In the story “The Ones Who Got Away”, he writes:

We should have cruised the bowling alley on the way up the hill that night, though. One last time. We should have coasted past the glass doors in slow-motion, our teeth set, our hands out the open window, palms to the outsides of the van doors as if holding them shut. The girls we never married would still be talking about us. We’d be the standard they measure their husbands against now. The ones who got away.

Several of these stories echo this same feeling of the invincibility of youth, the bittersweet memory we have of how that felt before it was snatched away from us. In Jones’s stories, though, this invincibility is not taken away simply by the normal trials of adulthood, but by events, sometimes supernatural, but just as often horrific and haunting tragedies. It’s all in how a person deals with these in the aftermath (well, if they have an aftermath). In some of these stories, it haunts a person until you can’t be sure if the creepy things they are seeing in the corners of those old photographs are real, or if they are just torturing themselves for their own inadequacies, for their inability to let go and just forget. Either way, though, the fear – that’s real.

I think the story that sticks with me hardest in this collection is “Raphael”. The kids in this story are a familiar motley crew of rejects, and they find solace in each other. But, one afternoon in the woods, playing at scaring each other with stories – something so innocent that we’ve all done it a hundred times – ends up changing all of them forever. Melanie will stick with me forever, as will Gabe and his sweet, pure love for her. And, as will the image that Jones leaves us with, that one moment suspended in time that changes everything. That one moment that you can’t ever take back.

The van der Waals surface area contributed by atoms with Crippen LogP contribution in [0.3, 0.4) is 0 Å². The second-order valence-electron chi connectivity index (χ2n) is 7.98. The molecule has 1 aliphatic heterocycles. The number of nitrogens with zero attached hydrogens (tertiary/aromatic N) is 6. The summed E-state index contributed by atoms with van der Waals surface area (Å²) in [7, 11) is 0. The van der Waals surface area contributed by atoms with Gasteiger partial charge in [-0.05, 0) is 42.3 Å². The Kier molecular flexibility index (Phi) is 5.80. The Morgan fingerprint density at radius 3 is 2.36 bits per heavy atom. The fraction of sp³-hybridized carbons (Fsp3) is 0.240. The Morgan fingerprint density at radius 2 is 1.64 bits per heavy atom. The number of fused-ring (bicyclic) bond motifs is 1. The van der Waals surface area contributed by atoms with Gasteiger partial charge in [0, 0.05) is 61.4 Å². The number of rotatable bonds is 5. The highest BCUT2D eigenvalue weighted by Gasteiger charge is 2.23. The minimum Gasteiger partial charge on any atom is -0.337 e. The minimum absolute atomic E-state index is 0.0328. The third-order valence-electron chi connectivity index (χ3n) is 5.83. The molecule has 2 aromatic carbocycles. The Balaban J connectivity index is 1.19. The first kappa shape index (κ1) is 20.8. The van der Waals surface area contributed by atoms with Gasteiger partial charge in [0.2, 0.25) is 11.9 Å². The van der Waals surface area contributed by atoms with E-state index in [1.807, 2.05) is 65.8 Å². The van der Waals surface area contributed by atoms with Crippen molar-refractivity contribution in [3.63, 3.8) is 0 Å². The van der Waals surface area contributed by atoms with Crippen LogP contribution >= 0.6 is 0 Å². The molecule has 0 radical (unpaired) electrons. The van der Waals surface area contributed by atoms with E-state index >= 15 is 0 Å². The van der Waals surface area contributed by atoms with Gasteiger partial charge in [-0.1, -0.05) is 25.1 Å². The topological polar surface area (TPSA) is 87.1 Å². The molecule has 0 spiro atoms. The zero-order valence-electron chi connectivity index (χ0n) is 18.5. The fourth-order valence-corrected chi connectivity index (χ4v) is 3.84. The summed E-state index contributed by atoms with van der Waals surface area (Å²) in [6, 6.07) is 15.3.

A lot of Jones’s stories have to do with self-sacrifice or the memory of things you can’t take back. In “Father, Son, Holy Rabbit”, the father makes a tough decision in order to save his son. In “The Ones Who Got Away” and “Crawlspace”, we see people who have made decisions that changed everything, and not for the better. But, some of his stories have individuals dealing more solely with the unknown. In some, like “The Sons of Billy Clay”, their very humanity is threatened. In others, like “Wolf Island” and “Lonegan’s Luck”, they have a different, shall we say more complex, relationship with the unknown. The Ones That Got Away will stick with you. It will haunt you because its familiarity shows you just how close you can be to the terrifying without even knowing it.

For more on Stephen Graham Jones, check out his website and blog, Demon Theory.